Pitching machines vary greatly in price based on the type of machine, what skill level the machine is designed for, how fast it pitches, and the types of pitches it throws. In most cases, you can expect to pay from $30 to $3,500.

  • Beginner Youth Machines: A low-speed automatic pitching machine that throws only fastballs and is suitable for new Little Leaguers and other young players usually costs between $30 and $75.

  • Advanced Youth Machines: A mid-speed automatic or manual pitching machine that throws only fastballs and is suitable for advanced Little Leaguers and other older youth players usually costs between $75 and $200.

  • High School/College Machines: A mid- to high-speed automatic or manual pitching machine that throws fastballs and curveballs and is suitable for high school and college students usually costs between $200 and $500.

  • Professional Machines: A high-speed automatic pitching machine that throws fastballs, curveballs, sliders, and other pitches and offers professional-grade performance can cost as much as $3,500.
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When you first work with a pitching machine, try bunting the ball a couple of times to get a feel for the machine’s speed and consistency.


Q. Can pitching machines be used for both softball and baseball practice?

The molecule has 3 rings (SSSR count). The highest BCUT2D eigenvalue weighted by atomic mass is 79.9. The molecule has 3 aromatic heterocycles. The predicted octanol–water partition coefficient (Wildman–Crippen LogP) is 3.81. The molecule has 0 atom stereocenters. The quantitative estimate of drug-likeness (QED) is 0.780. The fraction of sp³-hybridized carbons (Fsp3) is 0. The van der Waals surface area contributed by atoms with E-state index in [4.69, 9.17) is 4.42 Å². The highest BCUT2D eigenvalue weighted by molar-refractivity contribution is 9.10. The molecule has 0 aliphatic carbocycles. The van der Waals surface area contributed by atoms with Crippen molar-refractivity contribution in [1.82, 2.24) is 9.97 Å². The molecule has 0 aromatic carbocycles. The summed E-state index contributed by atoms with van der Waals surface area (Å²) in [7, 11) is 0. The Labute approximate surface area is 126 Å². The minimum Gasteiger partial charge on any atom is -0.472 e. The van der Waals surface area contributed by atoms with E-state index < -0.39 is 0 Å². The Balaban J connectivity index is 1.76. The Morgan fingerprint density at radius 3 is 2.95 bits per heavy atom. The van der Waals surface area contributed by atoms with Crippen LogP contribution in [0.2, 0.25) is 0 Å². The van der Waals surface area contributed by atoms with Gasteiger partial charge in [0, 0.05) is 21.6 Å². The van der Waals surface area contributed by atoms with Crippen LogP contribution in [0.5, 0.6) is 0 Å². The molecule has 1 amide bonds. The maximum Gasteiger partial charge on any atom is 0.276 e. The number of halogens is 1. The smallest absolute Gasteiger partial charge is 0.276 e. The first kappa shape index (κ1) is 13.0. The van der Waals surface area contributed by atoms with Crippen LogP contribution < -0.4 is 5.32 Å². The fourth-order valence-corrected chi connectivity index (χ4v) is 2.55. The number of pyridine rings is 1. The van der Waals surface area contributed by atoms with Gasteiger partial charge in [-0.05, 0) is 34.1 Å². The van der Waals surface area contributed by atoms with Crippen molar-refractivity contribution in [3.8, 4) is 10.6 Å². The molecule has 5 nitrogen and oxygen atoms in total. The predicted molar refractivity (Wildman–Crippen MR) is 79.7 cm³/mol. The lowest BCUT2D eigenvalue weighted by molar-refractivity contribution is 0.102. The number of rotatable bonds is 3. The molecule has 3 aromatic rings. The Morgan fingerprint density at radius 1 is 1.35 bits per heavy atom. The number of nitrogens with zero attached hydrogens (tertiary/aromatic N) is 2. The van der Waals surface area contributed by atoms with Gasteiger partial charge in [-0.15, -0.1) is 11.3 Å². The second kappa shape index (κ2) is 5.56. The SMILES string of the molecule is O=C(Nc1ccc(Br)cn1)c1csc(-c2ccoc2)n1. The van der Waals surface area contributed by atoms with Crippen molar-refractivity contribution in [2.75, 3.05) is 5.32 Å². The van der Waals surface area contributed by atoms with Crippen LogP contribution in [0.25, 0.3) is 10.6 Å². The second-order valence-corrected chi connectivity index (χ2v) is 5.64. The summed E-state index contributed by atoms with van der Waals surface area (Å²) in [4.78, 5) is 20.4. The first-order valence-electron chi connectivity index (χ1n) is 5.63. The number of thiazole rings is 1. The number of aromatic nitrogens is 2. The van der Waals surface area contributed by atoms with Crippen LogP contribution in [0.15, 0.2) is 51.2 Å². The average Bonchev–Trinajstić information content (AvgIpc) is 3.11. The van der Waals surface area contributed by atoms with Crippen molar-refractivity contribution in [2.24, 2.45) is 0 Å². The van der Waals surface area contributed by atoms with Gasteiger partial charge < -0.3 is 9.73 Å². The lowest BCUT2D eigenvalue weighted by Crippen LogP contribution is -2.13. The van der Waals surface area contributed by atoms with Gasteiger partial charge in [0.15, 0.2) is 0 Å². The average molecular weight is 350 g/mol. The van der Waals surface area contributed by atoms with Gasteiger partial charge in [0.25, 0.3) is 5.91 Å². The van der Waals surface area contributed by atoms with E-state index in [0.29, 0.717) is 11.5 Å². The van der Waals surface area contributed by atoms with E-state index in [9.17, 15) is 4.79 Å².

It depends on the model you choose. Some machines are designed for both softball and baseball pitching, while others are meant solely for one sport or the other. It’s important to consider your needs and select a model with product specifications that explicitly state it can be used for the type(s) of pitching you need.

Q. What types of balls work best in a pitching machine?
Some pitching machines are only compatible with practice softballs and/or baseballs, which are lighter and may have a textured surface. Other machines only work with regulation softballs and/or baseballs. Some machines can use both practice balls and regulation softballs or baseballs. In that case, it’s a matter of personal preference.

Some hitters like using regulations balls in a pitching machine because practice can better mimic actual game play. But practice balls are usually less expensive. They can also be thrown more consistently by a pitching machine. Whatever you decide, use balls that are all the same type and in the same condition to make sure that the pitches are as consistent as possible.

Q. What age should kids be when they start practicing with a pitching machine?
In general, children under the age of six shouldn’t practice with a pitching machine. For extremely young hitters, it’s best to use a tee or let the coach throw the pitches for practice.